My sister gives me super-honest style advice—most of it's just too brutal to be printed here. She told me the (now returned) coat I bought two weeks ago looks just like "Dad's old brown dressing gown." Well, she was right, and I'm not mad about it.
She'll often use words like "frumpy," "ugly" and "ew, no" to describe the things I show her. She's direct, but she's the one person I can always rely on when I'm looking for a second opinion, and she can instantly tell if something isn't "me". It's my job as a fashion editor to tell people what to buy and how to wear things, but I still struggle with delivering honest fashion advice.
This year, Who What Wear UK launched a Facebook group dedicated to honest style advice called So... Should I Buy This? It's a group of 1700 people who are looking for a second opinion when making a purchase, proving that there certainly is an appetite for honesty in shopping. This group has made me think twice about how I offer opinions.
Obviously, its members aren't going to all have the same thoughts on one dress, but how can you deliver useful advice without offending anyone? Keep reading to find out, as we all know us Brits don't like offending.
So I asked the people in the Facebook group how they like to receive style advice when it's not coming from someone you're close to. "I don't really have a need for dishonest feedback," one group member wrote. "If I'm considering whether or not to buy an item, I can only use an honest opinion."
So how can you be honest without being mean? The number one rule is that it will always be rude to give an opinion if someone hasn't asked for it. Besides, no one likes to be told they look "tired," "washed out" or "sick." The same applies for an unprompted critique of your new dress when you're wearing it. That's just basic manners.
When offering an opinion, it's best to focus on fit, practicality and whether it's a good investment rather than thinking if it's something you would wear yourself. "Give honest feedback with facts rather than personal preferences," another member said. "Like, this heel is not that practical for certain surfaces, brooches are not fashionable or chandelier earrings would better with this outfit."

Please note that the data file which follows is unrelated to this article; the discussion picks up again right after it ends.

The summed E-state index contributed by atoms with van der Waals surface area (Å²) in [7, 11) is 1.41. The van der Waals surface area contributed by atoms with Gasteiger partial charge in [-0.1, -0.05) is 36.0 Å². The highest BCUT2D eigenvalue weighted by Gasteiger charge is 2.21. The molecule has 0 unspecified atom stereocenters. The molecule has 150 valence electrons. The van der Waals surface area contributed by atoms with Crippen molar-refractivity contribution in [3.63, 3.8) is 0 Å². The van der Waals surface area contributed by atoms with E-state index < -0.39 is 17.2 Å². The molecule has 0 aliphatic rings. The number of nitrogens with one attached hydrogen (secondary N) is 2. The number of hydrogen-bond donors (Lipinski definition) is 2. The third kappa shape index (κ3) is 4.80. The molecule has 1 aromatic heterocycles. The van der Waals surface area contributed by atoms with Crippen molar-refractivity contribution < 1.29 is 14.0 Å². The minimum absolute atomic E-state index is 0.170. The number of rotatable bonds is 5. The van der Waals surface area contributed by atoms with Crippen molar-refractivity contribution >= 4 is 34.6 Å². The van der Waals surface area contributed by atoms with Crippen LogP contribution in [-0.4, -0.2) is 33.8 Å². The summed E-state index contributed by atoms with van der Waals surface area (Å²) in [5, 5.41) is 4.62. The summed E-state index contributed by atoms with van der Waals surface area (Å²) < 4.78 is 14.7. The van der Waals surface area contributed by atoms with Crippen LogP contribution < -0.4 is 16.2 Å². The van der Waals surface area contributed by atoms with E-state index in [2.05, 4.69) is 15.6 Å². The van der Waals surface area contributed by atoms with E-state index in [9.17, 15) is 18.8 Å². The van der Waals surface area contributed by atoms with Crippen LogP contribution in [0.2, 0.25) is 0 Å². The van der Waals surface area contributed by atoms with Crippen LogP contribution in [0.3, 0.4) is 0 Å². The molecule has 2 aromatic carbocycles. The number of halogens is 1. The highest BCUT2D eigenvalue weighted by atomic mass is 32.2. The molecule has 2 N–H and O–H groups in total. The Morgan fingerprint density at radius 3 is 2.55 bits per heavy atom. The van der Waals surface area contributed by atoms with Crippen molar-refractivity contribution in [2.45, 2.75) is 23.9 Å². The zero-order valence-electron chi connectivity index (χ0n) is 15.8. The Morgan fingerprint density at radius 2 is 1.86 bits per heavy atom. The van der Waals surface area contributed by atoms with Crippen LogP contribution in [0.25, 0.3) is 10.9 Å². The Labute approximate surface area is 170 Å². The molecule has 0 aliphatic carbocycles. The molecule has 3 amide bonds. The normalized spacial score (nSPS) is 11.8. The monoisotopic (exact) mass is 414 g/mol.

The best way to be helpful is to offer alternatives and be specific as to why you think it doesn't work. "Those straps are too long on you," is much better than "That's not flattering." One reader wrote, "'That looks terrible on you' doesn't help. However, saying 'Maybe that shirt would look better with a skirt' or, 'I think a darker colour would suit you better' is fine.'" (That said, sometimes it's okay to be direct. It's far more cruel to pull a Regina George and say, "I love your skirt" whilst thinking the complete opposite)
"Personally, the best people to get advice from are the ones who will tell you, 'Nope, that looks like you're wearing an old lampshade,' (an actual comment I received on a skirt),'" one person wrote in response to my question on the group. "But equally, they will big you up if you're wearing something that really suits you. Often, you know the answer either way, but you just need someone to confirm it for you—even though there's the occasional item you love so much you keep it even though it doesn't look the best."
However, sometimes a "no" will just confirm to you that you really do love and need an item. After all, at the end of the day, it only matters how you feel when you're wearing something. "What really makes a difference for me is how I react to their feedback," one member told me. "Sometimes I know they're right, and other times I feel myself defending a piece, and that means I love it and should buy it."
The one thing I've learned from our shopping group is that I don't need to be worried about being honest. You can still be kind when telling someone that the ankle boots they are eyeing up will leave them with ten new blisters and a whole lot of shopping regret.